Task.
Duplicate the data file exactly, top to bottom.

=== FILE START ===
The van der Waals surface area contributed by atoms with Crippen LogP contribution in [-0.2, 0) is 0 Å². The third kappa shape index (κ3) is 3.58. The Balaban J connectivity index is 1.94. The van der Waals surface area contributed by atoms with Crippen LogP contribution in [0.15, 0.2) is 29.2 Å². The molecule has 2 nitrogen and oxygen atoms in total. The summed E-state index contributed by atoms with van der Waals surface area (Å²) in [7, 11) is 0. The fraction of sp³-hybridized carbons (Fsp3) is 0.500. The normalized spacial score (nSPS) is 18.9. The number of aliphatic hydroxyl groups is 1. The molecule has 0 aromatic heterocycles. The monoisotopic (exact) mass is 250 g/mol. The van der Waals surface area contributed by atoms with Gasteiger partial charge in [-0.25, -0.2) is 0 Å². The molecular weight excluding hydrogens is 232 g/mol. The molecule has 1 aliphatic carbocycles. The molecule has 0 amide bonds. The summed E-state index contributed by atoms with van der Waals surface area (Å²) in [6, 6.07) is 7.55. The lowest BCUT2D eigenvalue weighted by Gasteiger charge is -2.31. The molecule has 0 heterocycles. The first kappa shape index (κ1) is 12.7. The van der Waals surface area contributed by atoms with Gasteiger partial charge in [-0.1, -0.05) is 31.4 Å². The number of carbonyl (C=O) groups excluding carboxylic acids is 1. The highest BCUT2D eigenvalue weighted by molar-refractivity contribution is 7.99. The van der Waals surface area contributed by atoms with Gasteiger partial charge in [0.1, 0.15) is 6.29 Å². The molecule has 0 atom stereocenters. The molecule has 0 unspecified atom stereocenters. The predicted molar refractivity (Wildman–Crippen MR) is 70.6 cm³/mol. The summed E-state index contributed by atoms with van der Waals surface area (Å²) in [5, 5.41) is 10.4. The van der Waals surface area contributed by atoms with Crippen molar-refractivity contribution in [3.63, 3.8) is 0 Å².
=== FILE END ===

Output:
The van der Waals surface area contributed by atoms with Crippen LogP contribution in [-0.2, 0) is 0 Å². The third kappa shape index (κ3) is 3.58. The Balaban J connectivity index is 1.94. The van der Waals surface area contributed by atoms with Crippen LogP contribution in [0.15, 0.2) is 29.2 Å². The molecule has 2 nitrogen and oxygen atoms in total. The summed E-state index contributed by atoms with van der Waals surface area (Å²) in [7, 11) is 0. The fraction of sp³-hybridized carbons (Fsp3) is 0.500. The normalized spacial score (nSPS) is 18.9. The number of aliphatic hydroxyl groups is 1. The molecule has 0 aromatic heterocycles. The monoisotopic (exact) mass is 250 g/mol. The van der Waals surface area contributed by atoms with Gasteiger partial charge in [-0.25, -0.2) is 0 Å². The molecular weight excluding hydrogens is 232 g/mol. The molecule has 1 aliphatic carbocycles. The molecule has 0 amide bonds. The summed E-state index contributed by atoms with van der Waals surface area (Å²) in [6, 6.07) is 7.55. The lowest BCUT2D eigenvalue weighted by Gasteiger charge is -2.31. The molecule has 0 heterocycles. The first kappa shape index (κ1) is 12.7. The van der Waals surface area contributed by atoms with Gasteiger partial charge in [-0.1, -0.05) is 31.4 Å². The number of carbonyl (C=O) groups excluding carboxylic acids is 1. The highest BCUT2D eigenvalue weighted by molar-refractivity contribution is 7.99. The van der Waals surface area contributed by atoms with Gasteiger partial charge in [0.1, 0.15) is 6.29 Å². The molecule has 0 atom stereocenters. The molecule has 0 unspecified atom stereocenters. The predicted molar refractivity (Wildman–Crippen MR) is 70.6 cm³/mol. The summed E-state index contributed by atoms with van der Waals surface area (Å²) in [5, 5.41) is 10.4. The van der Waals surface area contributed by atoms with Crippen molar-refractivity contribution in [3.63, 3.8) is 0 Å².